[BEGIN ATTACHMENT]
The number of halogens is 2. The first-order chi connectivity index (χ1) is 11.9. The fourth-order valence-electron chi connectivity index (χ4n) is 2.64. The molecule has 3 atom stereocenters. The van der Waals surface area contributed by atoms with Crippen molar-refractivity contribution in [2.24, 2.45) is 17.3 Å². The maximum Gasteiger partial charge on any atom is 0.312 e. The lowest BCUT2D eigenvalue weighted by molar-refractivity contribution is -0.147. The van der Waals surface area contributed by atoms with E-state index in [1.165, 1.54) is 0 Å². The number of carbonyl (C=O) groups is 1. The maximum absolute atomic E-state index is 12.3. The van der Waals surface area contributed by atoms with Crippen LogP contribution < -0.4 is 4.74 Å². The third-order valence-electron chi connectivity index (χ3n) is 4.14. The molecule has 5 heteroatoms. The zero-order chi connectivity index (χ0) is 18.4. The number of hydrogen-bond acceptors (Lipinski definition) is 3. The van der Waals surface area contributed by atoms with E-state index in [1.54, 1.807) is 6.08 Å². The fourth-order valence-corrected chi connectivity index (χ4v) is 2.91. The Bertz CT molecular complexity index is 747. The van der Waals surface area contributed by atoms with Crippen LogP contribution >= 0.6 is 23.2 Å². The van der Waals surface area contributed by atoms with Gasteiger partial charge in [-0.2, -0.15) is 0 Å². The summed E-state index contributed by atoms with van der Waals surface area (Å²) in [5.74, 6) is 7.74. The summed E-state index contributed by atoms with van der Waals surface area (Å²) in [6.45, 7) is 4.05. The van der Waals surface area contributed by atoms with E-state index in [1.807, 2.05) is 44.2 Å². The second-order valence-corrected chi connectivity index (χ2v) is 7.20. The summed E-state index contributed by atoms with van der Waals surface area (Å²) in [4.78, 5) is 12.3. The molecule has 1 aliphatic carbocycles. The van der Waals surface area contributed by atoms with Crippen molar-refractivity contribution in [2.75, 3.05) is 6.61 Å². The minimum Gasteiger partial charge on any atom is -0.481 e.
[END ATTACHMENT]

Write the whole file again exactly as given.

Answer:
The number of halogens is 2. The first-order chi connectivity index (χ1) is 11.9. The fourth-order valence-electron chi connectivity index (χ4n) is 2.64. The molecule has 3 atom stereocenters. The van der Waals surface area contributed by atoms with Crippen molar-refractivity contribution in [2.24, 2.45) is 17.3 Å². The maximum Gasteiger partial charge on any atom is 0.312 e. The lowest BCUT2D eigenvalue weighted by molar-refractivity contribution is -0.147. The van der Waals surface area contributed by atoms with E-state index in [1.165, 1.54) is 0 Å². The number of carbonyl (C=O) groups is 1. The maximum absolute atomic E-state index is 12.3. The van der Waals surface area contributed by atoms with Crippen LogP contribution < -0.4 is 4.74 Å². The third-order valence-electron chi connectivity index (χ3n) is 4.14. The molecule has 5 heteroatoms. The zero-order chi connectivity index (χ0) is 18.4. The number of hydrogen-bond acceptors (Lipinski definition) is 3. The van der Waals surface area contributed by atoms with E-state index in [1.54, 1.807) is 6.08 Å². The fourth-order valence-corrected chi connectivity index (χ4v) is 2.91. The Bertz CT molecular complexity index is 747. The van der Waals surface area contributed by atoms with Crippen LogP contribution >= 0.6 is 23.2 Å². The van der Waals surface area contributed by atoms with Gasteiger partial charge in [-0.2, -0.15) is 0 Å². The summed E-state index contributed by atoms with van der Waals surface area (Å²) in [5.74, 6) is 7.74. The summed E-state index contributed by atoms with van der Waals surface area (Å²) in [6.45, 7) is 4.05. The van der Waals surface area contributed by atoms with E-state index in [1.807, 2.05) is 44.2 Å². The second-order valence-corrected chi connectivity index (χ2v) is 7.20. The summed E-state index contributed by atoms with van der Waals surface area (Å²) in [4.78, 5) is 12.3. The molecule has 1 aliphatic carbocycles. The van der Waals surface area contributed by atoms with Crippen molar-refractivity contribution in [2.75, 3.05) is 6.61 Å². The minimum Gasteiger partial charge on any atom is -0.481 e.